Children of Tanzania
Realizing Children’s Rights in Tanzania
Tanzania is a very poor country. Despite efforts to eradicate discrimination, against disabled youth in particular, the country is still far from fully complying with the International Convention on the Rights of the Child.
Realization of Children’s Rights Index:
Population: 48,26 million
Life expectancy: 61,5 years
Main problems faced by children in Tanzania:
Despite significant natural resources and a considerable influx of tourists, the economic situation in Tanzania is not satisfactory. A large part of the population, particularly those living in rural areas, still lives under extreme poverty.
Such poverty has a negative impact on the living conditions of young Tanzanians,
in particular on their right to food. In fact, a considerable number suffer from
malnutrition and more than 70% suffer from more or less severe anaemia.
In Zanzibar, attending school is compulsory during the first ten years, six in primary school and four in secondary education. However, this is not guaranteed by any legal measures. Children living in rural areas are mostly unable to go to school because transport to school is sometimes non-existent and there is no aid to fund their trips.
Moreover, the costs of education, such as the costs of uniforms and fees, exclude the poorest children and contribute to higher drop-out and absenteeism rates. Also, the existing infrastructure is not sufficient for quality education. These factors lead to a decrease of the once high number of children registered in primary education from 90% in 1980 to 77.8% in 2006.
In addition, 20% of children aged 10 to 14 do not attend school and many end up working.
Despite the government’s great efforts to improve access to healthcare, the quality and availability of services remain a problem, mainly due to the lack of human resources and infrastructure. Every year, 250.000 children die of minor illnesses as their immune system is weakened by malnutrition and care centres are too far away.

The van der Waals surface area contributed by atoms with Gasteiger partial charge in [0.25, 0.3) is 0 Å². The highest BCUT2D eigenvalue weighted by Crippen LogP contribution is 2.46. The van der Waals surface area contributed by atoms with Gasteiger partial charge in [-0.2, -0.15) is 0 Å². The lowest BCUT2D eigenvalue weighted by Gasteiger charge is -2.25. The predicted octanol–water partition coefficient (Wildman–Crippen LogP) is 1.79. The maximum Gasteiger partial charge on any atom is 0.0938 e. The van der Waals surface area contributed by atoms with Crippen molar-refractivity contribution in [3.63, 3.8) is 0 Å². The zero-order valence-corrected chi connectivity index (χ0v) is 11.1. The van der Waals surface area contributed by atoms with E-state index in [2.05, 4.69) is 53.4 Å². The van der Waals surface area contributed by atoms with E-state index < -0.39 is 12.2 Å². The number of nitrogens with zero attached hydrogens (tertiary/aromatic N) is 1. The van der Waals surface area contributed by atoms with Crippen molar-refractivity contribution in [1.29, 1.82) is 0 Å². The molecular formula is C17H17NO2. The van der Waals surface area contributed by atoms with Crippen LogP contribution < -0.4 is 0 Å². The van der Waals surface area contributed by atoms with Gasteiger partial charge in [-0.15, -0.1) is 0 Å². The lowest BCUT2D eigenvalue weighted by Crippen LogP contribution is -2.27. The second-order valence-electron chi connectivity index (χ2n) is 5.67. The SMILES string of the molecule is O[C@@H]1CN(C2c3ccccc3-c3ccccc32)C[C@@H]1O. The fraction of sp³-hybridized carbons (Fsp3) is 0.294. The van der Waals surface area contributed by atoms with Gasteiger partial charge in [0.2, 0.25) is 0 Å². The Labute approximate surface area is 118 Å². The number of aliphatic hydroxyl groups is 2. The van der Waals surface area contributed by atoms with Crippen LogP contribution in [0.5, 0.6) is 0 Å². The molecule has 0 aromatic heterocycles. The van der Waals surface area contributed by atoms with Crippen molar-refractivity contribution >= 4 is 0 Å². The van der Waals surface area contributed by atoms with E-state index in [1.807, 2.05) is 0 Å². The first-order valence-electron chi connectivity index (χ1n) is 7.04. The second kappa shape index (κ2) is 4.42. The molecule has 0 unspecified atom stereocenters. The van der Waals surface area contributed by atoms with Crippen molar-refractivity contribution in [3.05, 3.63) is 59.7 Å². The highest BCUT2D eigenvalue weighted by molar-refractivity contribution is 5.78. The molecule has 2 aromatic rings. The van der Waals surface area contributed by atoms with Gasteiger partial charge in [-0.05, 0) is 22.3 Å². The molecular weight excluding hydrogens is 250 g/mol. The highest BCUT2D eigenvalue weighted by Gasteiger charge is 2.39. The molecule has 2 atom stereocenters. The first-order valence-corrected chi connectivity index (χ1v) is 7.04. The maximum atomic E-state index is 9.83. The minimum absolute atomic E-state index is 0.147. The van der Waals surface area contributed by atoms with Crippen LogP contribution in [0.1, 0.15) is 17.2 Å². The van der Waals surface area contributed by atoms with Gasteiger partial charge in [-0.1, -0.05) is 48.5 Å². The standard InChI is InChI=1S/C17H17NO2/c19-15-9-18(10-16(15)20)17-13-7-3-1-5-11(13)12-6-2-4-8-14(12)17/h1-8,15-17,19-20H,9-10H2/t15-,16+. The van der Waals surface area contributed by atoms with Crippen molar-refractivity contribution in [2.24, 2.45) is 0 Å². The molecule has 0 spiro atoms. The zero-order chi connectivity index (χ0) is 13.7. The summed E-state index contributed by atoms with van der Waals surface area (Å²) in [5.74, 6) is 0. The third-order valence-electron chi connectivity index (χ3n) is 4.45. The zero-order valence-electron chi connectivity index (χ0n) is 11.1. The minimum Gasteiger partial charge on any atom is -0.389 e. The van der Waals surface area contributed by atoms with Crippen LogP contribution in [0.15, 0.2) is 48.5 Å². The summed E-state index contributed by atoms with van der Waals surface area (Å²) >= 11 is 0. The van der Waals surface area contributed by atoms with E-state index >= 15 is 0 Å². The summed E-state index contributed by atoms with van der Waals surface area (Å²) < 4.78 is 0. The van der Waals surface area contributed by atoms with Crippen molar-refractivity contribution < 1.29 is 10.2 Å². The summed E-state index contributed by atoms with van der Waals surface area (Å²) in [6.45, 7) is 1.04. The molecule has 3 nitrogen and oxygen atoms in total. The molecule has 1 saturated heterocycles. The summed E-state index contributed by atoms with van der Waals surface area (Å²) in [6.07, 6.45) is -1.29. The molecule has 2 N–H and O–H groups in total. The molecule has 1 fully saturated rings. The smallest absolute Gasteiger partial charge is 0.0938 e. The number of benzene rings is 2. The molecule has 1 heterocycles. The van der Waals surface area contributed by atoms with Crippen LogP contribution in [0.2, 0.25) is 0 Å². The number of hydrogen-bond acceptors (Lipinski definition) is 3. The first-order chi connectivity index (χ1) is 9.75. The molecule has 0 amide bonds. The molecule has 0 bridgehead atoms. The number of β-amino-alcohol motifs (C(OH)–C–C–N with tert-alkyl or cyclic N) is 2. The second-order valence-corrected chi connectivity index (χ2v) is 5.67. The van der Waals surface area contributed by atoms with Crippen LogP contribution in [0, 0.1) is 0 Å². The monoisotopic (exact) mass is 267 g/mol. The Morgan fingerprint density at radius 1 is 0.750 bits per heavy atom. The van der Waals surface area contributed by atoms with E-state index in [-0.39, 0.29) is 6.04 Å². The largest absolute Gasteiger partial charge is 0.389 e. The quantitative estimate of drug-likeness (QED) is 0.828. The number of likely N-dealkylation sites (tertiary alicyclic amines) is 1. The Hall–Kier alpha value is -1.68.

Consequently, the rate of infant mortality is very high, especially among the youngest. The new-born represent 29% of deaths before the age of five. The main causes of this mortality are, in descending order, malaria, anaemia, pneumonia, prenatal conditions, diarrhoea and HIV/AIDS.
Moreover, the quality of health services remains problematic because of a number of factors, mainly the lack of human resources and unsatisfactory medical infrastructure.
On the other hand, HIV/AIDS has led to a large number of orphans: in 2008, almost 11% of children under 18, a total of 1.3 million children, had lost at least one parent. The economic situation of families becomes very difficult as a result, and responsibilities become very heavy for the survivors, particularly the children.
Despite Tanzania’s efforts against child abuse, advocacy and prevention are generally inadequate. In fact, many are exposed to psychological, physical and sexual violence, often committed by relations in their own communities, schools or at home.
The results of investigations on abuse against children revealed 307 cases in 2009, 9% of these were related to sexual abuse, 26% to violence and physical abuse, 32% to neglect and 13% to psychological abuse. Girls are particularly vulnerable because of discrimination against women and a greater risk of sexual abuse.
Moreover, corporal punishment practices were identified in around 50 schools. The perpetrators of such violence are ignoring the directives of the Ministry of Education, traumatising pupils to the point of causing them to drop out of school.